Vehicles for Change, Inc.
Since 1999, the Abell Foundation has supported Vehicles for Change (VFC) in making low-cost cars available to low-income job seekers in Baltimore City. In 2015, with funding from Abell, VFC launched an automotive technician repair program. VFC hires men and women who have been recently released from prison or who have been granted work release (usually in small cohorts of seven to eight people). All program applicants have successfully completed the 600-hour Automotive Service Excellence (ASE) Auto Maintenance and Light Repair training program while incarcerated. At VFC, they receive three to five months of paid work experience, earning $9 an hour. The on-the-job experience is designed to build the trainees’ resumes and overcome any reservations that employers have about hiring returning citizens. All trainees must pass at least four ASE certification tests. The program is working: of the 150 trainees who enrolled since the beginning of the program, 13 are still in training, 131 wer placed into full-time employment and only six have not completed because they were on work release and had to return to prison. All of the 131 graduates have been placed into employment, with an average starting hourly wage of $16 per hour. Funding from Abell will support the training and job placement of 56 to 60 Baltimore residents.
Vehicles for Change, Inc.
Since 1999, the Abell Foundation has supported Vehicles for Change in making low-cost cars available to low-income job seekers in Baltimore City. With funding from Abell, VfC plans to award 40 repaired and Maryland-inspected cars to Baltimore City residents referred by the following sponsoring agencies: Center for Urban Families, Humanim, Living Classrooms, JOTF’s Project Jumpstart, and the Biotechnical Institute of Maryland.
Health & Human Services
Advocates for Children and Youth
Advocates for Children and Youth (ACY) is an independent organization dedicated to promoting the interests of children and families in Maryland through research, policy development, community outreach, media relations, and government relations. ACY is one of the leading champions of policies in Maryland that advance the interests of children across a broad range of issues, including education, child welfare, juvenile justice, and health care. This grant supports ACY's child welfare program, which focuses on the needs of foster and homeless youth in Maryland.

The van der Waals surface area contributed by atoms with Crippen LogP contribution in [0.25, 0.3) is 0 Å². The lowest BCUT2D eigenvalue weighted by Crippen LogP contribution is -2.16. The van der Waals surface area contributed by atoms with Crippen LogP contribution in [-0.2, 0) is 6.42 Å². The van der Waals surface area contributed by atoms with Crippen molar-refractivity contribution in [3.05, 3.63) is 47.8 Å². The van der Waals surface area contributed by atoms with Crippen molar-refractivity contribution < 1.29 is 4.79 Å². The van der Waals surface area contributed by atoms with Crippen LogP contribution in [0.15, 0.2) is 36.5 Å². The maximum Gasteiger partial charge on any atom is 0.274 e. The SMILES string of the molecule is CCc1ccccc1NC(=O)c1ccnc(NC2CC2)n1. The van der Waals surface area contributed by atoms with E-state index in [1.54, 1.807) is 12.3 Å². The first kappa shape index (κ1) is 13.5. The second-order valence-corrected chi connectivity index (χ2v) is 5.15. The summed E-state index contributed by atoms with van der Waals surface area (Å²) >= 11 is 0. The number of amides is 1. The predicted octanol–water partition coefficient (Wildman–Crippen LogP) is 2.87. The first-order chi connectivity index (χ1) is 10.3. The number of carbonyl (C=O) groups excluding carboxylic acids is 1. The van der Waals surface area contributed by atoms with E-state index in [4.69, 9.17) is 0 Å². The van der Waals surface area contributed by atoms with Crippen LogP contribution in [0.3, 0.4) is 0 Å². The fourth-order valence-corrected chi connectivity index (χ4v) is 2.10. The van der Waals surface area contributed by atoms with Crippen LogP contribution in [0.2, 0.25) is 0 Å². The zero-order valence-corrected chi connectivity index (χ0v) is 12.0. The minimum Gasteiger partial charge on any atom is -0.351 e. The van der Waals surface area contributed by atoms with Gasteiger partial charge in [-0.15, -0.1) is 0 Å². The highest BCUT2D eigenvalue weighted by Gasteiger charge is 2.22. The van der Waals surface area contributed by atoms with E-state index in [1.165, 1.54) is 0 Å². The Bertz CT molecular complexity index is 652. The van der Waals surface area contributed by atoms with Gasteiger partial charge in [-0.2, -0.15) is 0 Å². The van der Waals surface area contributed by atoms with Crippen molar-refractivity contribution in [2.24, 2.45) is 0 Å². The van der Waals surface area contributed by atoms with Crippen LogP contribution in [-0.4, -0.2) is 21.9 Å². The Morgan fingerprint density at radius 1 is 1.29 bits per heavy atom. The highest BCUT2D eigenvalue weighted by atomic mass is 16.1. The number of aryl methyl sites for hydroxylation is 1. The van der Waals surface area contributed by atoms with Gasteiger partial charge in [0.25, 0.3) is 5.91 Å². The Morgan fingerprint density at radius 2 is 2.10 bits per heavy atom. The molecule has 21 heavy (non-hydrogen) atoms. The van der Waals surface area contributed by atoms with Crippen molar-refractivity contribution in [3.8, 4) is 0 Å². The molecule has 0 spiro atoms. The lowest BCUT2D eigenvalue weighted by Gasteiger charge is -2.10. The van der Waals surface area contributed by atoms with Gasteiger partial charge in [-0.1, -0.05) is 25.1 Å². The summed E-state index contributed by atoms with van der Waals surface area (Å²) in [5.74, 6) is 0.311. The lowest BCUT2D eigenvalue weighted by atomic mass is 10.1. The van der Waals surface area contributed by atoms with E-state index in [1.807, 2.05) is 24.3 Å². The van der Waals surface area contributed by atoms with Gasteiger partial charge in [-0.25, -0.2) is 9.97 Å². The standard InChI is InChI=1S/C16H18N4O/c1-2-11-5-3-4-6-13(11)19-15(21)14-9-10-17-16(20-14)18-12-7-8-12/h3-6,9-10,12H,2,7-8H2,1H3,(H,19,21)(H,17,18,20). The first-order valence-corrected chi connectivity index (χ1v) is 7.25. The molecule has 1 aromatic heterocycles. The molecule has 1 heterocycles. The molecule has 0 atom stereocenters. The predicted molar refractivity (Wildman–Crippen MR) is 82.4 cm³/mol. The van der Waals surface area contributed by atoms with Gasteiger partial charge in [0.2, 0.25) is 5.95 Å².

An End to Ignorance, Inc.
In March 2020, An End to Ignorance launched a food rescue and distribution effort in Baltimore in response to rising levels of food insecurity at the start of the Coronavirus pandemic. Started as a small, neighborhood-based food relief effort in Greenmount West, the program has grown rapidly and now distributes 500-600 twenty-pound boxes of food and household goods through a network of community-based partners throughout the city. This grant provides general operating support for An End to Ignorance.
B'More Clubhouse, Inc.
B’more Clubhouse is certified as a psychiatric rehabilitation program. It operates like a community center, where members have the opportunity to build a structure and support system that helps them obtain employment, further education, and affordable housing. As Clubhouse members, program participants contribute to the decision-making and implementation of all Clubhouse operations. This grant supports B'more Clubhouse's general operations.
B-360 STEM Education Program, Fiscally Sponsored by Fusion Partnerships, Inc.
B-360 STEM Education is a youth development program that utilizes dirt bike culture to equip youth and young adults with the skills and confidence to pursue STEM opportunities in school and beyond, while also promoting public safety through appropriate dirt bike riding practices. Youth learn and apply engineering theory to build and repair their own dirt bike. This grant provides B-360 with general operating support.
Baltimore Community Rowing
Reach High Baltimore, a project of Baltimore Community Rowing, was founded in 2011 to bring the sport of rowing to Baltimore City middle and high school students. The program provides programming year-round and serves about 125 students a year. This grant supports the program's efforts to increase enrollment from the neighborhoods closest to the Baltimore Rowing Center, by funding a second bus route, which will provide transportation to students living in Cherry Hill and Westport.